I shall avoid prejudgment, he told himself sternly, remembering a younger self, faced with the ill will of his own father.
As the twins bowed to take leave of their king, Balan stopped their hasty, excited retreat by gripping his brother’s arm.
“Our thanks, my lord,” a confused Balyn muttered, but Balan nudged him.
“Tell them about the other visitors!” he hissed.
“Your pardon, Majesty, but the excitement of finally meeting you has driven all rational thought from my head,” Balyn explained. “You are about to receive other noble visitors and kinsmen. We promised to serve as their envoys.”
Artor raised one mobile brow.
“Lord Gawayne is returning to Cadbury with his eldest son. We met upon the road, but Gawayne wished to view the resting place of the Lord Targo, so we parted at the crossroads leading to Aquae Sulis.”
Wenhaver smiled, and Artor cringed inwardly as he read her openly excited and lascivious thoughts.
The bitch is in heat, he thought savagely, but his face revealed nothing but polite interest.
“I remember Gawayne’s boy well. He was a large and beautiful babe who almost killed Lady Enid during his birthing. The beauteous Nimue, the Maid of Wind and Water, managed to save both mother and son.”
With a brief flash of unholy amusement, Artor watched his wife’s chagrin at his unwelcome compliments towards another woman. Myrddion’s apprentice outdid the queen in beauty, intelligence, style, and accomplishments. Regardless of the gulf of social position that yawned between them, Wenhaver knew that Nimue would always be her superior, and her hatred for Myrddion’s woman hadn’t wavered in the long decades since they had last met. In one detail only was the queen superior to Nimue—her enmity was eternal.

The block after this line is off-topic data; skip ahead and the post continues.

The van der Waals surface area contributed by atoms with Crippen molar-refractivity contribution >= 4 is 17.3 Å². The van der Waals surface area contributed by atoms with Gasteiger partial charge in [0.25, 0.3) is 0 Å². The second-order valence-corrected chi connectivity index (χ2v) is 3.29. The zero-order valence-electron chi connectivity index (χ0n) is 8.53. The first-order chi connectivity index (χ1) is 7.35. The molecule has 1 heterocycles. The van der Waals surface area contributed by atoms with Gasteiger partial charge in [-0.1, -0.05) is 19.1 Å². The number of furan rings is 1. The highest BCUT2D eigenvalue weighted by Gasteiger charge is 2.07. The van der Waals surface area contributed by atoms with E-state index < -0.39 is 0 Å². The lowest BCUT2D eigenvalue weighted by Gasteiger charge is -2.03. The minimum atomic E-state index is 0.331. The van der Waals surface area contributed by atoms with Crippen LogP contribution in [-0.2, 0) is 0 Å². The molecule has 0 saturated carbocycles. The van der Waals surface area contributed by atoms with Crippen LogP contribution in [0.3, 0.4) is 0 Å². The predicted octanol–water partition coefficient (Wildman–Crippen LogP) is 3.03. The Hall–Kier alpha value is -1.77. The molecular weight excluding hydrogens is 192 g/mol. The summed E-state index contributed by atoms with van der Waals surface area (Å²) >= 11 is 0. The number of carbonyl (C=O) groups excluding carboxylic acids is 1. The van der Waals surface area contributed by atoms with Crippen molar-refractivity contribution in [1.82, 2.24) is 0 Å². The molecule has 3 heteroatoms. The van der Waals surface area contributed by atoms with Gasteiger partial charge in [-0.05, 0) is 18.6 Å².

Wenhaver’s dislike turned her doll-like face into a twisted and ugly reflection of itself. Yet sadness tinged his triumph, for he realized that he and Wenhaver had made a pointless, barren wasteland of their lives. He regretted the way they picked at each other, tearing off fragile scabs of mutual forbearance for the sake of a moment’s satisfaction.
“What is the lad named?”
“His name is Galahad, my lord, and the Otadini claim he is the greatest warrior in the world.”
“Galahad,” Artor repeated, and somewhere beyond the mortal world, he felt a tremor in the void as the wheel of Fortuna shuddered and began slowly to turn.
“The boy will be welcome,” the king said softly, then the audience was over.
FAR AWAY IN the cold north, Morgan swayed over her knucklebones and felt a fissure open in the fabric of the world. Her sister, Morgause, was in deadly peril. The bones presaged death, and the pattern warned Morgan that other deaths were promised. Her brother, Artor, was now threatened as never before, and she tried desperately to dredge up a feeling of triumph in his fall from eminence on Fortuna’s wheel. She had hated him for so long that she should have felt something—even relief.
Her kinfolk were dying, but she looked in vain for a sign in the portents that revealed her own fate.
“Shite!” she exclaimed crudely. She brushed away a tear, for the Fey prayed for death every day of her pain-filled existence.
Then her eyes whitened and rolled backwards in her head until all she saw was a battered tin cup that filled and overflowed with fresh, glistening blood.
“The Cup is come,” Morgan whispered through lips that were dried, cracked, and oozing with the fragility of poisoned old age. “The Cup is filling, filling, and we will all be washed away.”
Her vision cleared and she could focus on her withered, tattooed hands once again. Her ugly mouth smiled and her tongue flickered over her bleeding lips like a lizard kissing the sun.
“But Artor nears his end,” she whispered thinly. “Praise be to all the gods! At last Gorlois will be avenged!”
But reason threatened her momentary triumph. Artor was close to sixty years, Morgause was older still, and Morgan felt as ancient as the dead heart of the Otadini Mountains. They should all have died decades ago, and now the siblings existed as anachronisms of power and illusory vitality.
Her rational mind sighed.
What does it matter after all these years? Who remembers the ancient wrongs?
She answered her own question.
I do! And so does my pestilential brother. Fortuna’s wheel turns . . . at last.
M. K. Hume is a retired academic. She received her MA and PhD in Arthurian literature and is the author of The Merlin Prophecy, a historical trilogy about the legend of Merlin. She lives in Australia with her husband and two sons.